“When you have one life to live, you make sure you dedicate it to your dreams. Because dreams are important”
The third Netflix African original series, Jiva (coming after the short-lived Queen Sono, and family drama Blood & Water), is an energy-packed dance drama that colourfully portrays the beauty of South African dance culture. Created and written by award winning director and producer, Busisiwe Ntintili (Happiness is a Four Letter Word), Jiva revolves around Ntombi (Noxolo Dlamini), a talented dancer, who is forced to sacrifice her passion and dreams to help out her family. Trapped in a dead-end job, the announcement of the Fifth Annual Jiva Loxion Street Dance Drama gives her hope, a chance to reshape her life and bail her family out of financial problems.
In light of these circumstances, Ntombi forms a girl dance group called The Trollies, which includes her best friend, Vuyiswa (Candice Modiselle), Zinhle (Sne Mbatha), Nolwazi (Zazi Kunene) and Lady E (Stella Dlangalala). But amidst her plans to showcase her talent and chase her dreams; she must sort out her relationship with her mother, figure out her love life, and of course, nail the perfect dance routine.
Jiva mainly boasts of the South African street dance with the mediocre and overused plot of always follow your dreams and blah blah blah. Besides this unequivocal plot, the theme of betrayal resonates from the very beginning of Jiva. This theme is reflected in our everyday life. We see how families, friends and acquaintances, people who clearly understand what certain things mean to you but still deprive you of those things. The plot suffers in an attempt to build a backstory for the other characters, in that their stories were so detached from the plot, thereby doing little to nothing in driving the essence of the movie. However, Jiva delivers in two areas:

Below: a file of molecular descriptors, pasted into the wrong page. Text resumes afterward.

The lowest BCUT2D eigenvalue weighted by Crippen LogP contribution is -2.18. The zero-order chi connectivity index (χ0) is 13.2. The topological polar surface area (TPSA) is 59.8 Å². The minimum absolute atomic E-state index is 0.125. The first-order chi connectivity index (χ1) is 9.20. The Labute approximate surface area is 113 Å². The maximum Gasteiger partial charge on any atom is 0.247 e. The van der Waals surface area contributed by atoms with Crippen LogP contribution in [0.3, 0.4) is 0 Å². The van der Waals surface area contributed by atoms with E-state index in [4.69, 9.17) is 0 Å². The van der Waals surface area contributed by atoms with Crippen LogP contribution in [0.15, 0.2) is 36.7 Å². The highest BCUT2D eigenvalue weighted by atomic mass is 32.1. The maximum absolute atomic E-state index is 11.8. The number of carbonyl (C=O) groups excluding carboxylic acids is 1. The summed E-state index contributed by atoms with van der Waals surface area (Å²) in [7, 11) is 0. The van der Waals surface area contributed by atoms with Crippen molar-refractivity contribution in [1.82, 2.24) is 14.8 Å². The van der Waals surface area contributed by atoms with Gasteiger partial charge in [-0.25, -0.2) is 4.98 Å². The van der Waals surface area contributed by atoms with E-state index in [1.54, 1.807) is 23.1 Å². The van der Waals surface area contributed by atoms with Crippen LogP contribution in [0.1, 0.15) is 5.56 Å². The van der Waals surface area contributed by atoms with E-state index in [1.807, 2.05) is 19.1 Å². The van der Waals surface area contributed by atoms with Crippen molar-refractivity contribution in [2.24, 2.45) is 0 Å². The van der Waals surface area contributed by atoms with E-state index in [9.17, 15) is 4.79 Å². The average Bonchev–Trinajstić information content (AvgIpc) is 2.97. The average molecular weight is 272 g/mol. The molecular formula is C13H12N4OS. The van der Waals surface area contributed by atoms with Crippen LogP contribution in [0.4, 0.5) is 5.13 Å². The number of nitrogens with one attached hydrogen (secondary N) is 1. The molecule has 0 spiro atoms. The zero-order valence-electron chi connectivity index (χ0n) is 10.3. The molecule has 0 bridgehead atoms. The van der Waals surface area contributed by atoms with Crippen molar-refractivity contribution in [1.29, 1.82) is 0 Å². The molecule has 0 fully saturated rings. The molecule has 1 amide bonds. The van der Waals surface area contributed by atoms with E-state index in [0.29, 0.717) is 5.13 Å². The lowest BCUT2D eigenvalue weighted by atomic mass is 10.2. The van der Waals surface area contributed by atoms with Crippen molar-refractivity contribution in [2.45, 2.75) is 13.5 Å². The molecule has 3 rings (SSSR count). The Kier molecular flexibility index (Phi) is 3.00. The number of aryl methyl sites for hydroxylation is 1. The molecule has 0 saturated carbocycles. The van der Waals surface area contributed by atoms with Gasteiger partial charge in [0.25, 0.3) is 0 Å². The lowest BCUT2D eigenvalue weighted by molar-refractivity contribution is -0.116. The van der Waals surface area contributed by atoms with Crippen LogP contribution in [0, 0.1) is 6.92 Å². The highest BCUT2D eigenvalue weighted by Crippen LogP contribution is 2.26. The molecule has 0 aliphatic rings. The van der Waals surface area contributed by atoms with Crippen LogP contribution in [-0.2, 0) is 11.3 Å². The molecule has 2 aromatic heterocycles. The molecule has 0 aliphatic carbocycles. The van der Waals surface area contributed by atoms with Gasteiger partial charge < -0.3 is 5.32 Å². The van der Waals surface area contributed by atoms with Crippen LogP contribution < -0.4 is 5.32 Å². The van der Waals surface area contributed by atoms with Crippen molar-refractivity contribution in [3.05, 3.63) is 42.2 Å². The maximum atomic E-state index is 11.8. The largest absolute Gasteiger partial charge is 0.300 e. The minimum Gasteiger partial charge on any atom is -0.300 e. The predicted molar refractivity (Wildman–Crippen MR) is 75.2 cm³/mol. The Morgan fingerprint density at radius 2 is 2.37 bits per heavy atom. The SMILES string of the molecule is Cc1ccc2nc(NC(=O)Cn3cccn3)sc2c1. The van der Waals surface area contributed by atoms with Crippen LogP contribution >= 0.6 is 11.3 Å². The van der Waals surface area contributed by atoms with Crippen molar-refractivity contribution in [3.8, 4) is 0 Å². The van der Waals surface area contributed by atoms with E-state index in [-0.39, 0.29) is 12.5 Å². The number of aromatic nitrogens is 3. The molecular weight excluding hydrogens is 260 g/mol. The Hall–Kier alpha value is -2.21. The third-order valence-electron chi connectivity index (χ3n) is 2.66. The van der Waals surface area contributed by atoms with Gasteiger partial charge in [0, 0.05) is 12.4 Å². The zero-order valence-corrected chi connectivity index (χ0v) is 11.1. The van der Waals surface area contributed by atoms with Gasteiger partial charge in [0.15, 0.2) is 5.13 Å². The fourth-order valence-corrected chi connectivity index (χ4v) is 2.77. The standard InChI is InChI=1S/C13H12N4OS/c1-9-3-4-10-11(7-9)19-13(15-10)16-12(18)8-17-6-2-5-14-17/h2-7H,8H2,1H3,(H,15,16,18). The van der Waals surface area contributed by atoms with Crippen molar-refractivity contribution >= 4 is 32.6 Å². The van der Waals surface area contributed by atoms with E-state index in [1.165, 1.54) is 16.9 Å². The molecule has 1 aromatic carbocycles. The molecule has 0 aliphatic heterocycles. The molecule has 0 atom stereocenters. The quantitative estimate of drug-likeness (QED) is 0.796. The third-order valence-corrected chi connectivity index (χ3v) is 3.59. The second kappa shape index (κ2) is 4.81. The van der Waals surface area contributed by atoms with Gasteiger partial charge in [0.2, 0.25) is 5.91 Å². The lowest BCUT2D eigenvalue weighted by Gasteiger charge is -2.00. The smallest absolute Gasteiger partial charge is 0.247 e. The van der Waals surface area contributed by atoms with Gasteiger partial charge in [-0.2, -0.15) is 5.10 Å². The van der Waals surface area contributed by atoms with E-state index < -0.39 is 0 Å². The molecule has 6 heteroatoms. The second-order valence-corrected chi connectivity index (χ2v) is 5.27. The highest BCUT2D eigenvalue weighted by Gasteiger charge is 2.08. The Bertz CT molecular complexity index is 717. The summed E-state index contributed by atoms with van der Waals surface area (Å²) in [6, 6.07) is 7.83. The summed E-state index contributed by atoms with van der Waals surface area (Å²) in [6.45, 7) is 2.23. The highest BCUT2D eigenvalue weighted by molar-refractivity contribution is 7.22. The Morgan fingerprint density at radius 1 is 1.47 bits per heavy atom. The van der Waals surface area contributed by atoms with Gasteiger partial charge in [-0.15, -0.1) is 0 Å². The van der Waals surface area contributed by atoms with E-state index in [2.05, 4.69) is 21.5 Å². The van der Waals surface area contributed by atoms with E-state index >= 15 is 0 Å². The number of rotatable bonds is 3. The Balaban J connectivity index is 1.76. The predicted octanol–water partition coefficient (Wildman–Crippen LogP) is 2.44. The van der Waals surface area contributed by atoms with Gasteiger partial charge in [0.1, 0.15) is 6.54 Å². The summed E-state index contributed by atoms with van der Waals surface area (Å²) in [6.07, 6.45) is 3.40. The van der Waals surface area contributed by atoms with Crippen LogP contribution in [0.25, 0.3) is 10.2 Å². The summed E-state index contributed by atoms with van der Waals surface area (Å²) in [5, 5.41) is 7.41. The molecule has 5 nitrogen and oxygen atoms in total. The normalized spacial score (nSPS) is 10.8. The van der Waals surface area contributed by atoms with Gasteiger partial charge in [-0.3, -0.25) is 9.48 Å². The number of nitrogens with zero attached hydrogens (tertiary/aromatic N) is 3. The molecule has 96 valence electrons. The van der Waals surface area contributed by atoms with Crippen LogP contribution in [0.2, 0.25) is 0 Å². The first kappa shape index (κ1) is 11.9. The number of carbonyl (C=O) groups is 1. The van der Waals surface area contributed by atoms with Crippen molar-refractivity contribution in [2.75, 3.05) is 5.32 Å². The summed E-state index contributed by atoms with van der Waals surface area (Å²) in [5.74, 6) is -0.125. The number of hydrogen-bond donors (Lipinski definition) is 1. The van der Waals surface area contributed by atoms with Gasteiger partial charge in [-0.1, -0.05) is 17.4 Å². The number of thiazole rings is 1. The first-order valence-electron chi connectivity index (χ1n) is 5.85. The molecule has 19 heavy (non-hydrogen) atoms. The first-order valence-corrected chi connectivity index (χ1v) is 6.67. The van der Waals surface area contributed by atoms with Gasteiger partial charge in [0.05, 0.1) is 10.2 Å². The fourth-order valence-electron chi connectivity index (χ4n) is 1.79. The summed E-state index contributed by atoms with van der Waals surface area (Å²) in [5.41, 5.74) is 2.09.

Electrifying Dance Sequences
As deduced from the title, Jiva means dance and that’s exactly what this South African series brings to the table— less drama, more dance. It is nearly impossible to dislike this artful portrayal of South African dance. Even though Ntintili tries to inject a speck of romance and character drama into the movie, it is more of a collection of impressive dance sequences.
The Colourful Costumes
The colourful costumes are just as important as the well-choreographed dances and it is a vivid reflection of South African culture. Beyond the dances in Jiva, the array of colours used, is able to communicate its own meaning and help influence viewers to participate in the event. A sort of ‘if the dance isn’t magnetic enough, maybe the vibrant colours will draw you in’.
The first season of Jiva tells a half-baked story. The story ends with Ntombi and her friends hopping into a bus to prepare for the final rounds of the dance competition. This clearly means Ntintili showed viewers a tip of the iceberg and it foreshadows more astonishing performances to follow in the next season. For the upcoming season, the backstories of some of the characters need fleshing out and I am really looking forward to how Ntombi will sort out her love life.
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Five episodes of the first season of Jiva! are currently streaming on Netflix.